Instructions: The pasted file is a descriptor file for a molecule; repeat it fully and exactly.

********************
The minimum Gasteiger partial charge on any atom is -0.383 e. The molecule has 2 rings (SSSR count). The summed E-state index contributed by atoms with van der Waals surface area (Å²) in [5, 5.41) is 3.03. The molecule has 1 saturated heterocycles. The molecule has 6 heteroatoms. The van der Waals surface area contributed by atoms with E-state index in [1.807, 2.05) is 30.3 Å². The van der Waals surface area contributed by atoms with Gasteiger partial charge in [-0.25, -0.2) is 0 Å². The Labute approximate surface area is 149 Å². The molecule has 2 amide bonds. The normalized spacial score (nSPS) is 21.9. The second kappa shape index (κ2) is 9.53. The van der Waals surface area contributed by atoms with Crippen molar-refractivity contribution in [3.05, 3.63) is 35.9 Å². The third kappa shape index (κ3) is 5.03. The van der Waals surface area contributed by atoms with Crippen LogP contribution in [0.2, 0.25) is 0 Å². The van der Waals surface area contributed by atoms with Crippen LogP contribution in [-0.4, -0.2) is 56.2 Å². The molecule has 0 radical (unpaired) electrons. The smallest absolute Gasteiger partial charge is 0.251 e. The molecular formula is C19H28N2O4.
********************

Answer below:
The minimum Gasteiger partial charge on any atom is -0.383 e. The molecule has 2 rings (SSSR count). The summed E-state index contributed by atoms with van der Waals surface area (Å²) in [5, 5.41) is 3.03. The molecule has 1 saturated heterocycles. The molecule has 6 heteroatoms. The van der Waals surface area contributed by atoms with E-state index in [1.807, 2.05) is 30.3 Å². The van der Waals surface area contributed by atoms with Gasteiger partial charge in [-0.25, -0.2) is 0 Å². The Labute approximate surface area is 149 Å². The molecule has 2 amide bonds. The normalized spacial score (nSPS) is 21.9. The second kappa shape index (κ2) is 9.53. The van der Waals surface area contributed by atoms with Crippen molar-refractivity contribution in [3.05, 3.63) is 35.9 Å². The third kappa shape index (κ3) is 5.03. The van der Waals surface area contributed by atoms with Crippen LogP contribution in [0.2, 0.25) is 0 Å². The van der Waals surface area contributed by atoms with Crippen LogP contribution in [-0.4, -0.2) is 56.2 Å². The molecule has 0 radical (unpaired) electrons. The smallest absolute Gasteiger partial charge is 0.251 e. The molecular formula is C19H28N2O4.